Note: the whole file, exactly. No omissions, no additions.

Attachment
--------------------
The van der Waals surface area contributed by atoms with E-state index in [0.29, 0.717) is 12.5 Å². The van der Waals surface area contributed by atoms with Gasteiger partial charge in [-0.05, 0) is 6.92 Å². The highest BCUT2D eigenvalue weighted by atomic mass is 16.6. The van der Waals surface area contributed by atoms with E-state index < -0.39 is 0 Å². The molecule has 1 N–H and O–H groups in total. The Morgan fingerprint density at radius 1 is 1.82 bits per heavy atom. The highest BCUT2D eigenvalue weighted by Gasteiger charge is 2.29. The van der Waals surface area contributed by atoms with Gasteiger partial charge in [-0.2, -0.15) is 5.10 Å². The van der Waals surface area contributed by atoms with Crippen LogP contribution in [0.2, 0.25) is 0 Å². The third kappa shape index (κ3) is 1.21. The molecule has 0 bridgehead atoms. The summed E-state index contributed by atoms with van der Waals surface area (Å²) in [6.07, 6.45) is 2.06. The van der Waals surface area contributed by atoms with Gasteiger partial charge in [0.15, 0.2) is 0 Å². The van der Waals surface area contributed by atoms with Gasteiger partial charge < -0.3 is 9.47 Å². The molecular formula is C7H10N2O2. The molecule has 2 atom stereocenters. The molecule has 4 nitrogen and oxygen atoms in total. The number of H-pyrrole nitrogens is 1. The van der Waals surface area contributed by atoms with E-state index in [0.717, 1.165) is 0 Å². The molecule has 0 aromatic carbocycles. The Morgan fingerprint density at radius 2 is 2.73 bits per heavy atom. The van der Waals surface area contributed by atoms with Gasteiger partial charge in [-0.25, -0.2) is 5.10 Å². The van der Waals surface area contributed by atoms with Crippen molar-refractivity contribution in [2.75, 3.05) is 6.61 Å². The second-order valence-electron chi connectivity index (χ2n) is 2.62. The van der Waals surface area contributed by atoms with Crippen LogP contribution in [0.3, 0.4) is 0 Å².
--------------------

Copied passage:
The van der Waals surface area contributed by atoms with E-state index in [0.29, 0.717) is 12.5 Å². The van der Waals surface area contributed by atoms with Gasteiger partial charge in [-0.05, 0) is 6.92 Å². The highest BCUT2D eigenvalue weighted by atomic mass is 16.6. The van der Waals surface area contributed by atoms with E-state index < -0.39 is 0 Å². The molecule has 1 N–H and O–H groups in total. The Morgan fingerprint density at radius 1 is 1.82 bits per heavy atom. The highest BCUT2D eigenvalue weighted by Gasteiger charge is 2.29. The van der Waals surface area contributed by atoms with Gasteiger partial charge in [-0.2, -0.15) is 5.10 Å². The van der Waals surface area contributed by atoms with Crippen LogP contribution in [0.2, 0.25) is 0 Å². The third kappa shape index (κ3) is 1.21. The molecule has 0 bridgehead atoms. The summed E-state index contributed by atoms with van der Waals surface area (Å²) in [6.07, 6.45) is 2.06. The van der Waals surface area contributed by atoms with Gasteiger partial charge in [0.15, 0.2) is 0 Å². The van der Waals surface area contributed by atoms with Gasteiger partial charge < -0.3 is 9.47 Å². The molecular formula is C7H10N2O2. The molecule has 2 atom stereocenters. The molecule has 4 nitrogen and oxygen atoms in total. The number of H-pyrrole nitrogens is 1. The van der Waals surface area contributed by atoms with E-state index in [0.717, 1.165) is 0 Å². The molecule has 0 aromatic carbocycles. The Morgan fingerprint density at radius 2 is 2.73 bits per heavy atom. The van der Waals surface area contributed by atoms with Gasteiger partial charge in [-0.25, -0.2) is 5.10 Å². The van der Waals surface area contributed by atoms with Crippen molar-refractivity contribution in [2.75, 3.05) is 6.61 Å². The second-order valence-electron chi connectivity index (χ2n) is 2.62. The van der Waals surface area contributed by atoms with Crippen LogP contribution in [0.3, 0.4) is 0 Å².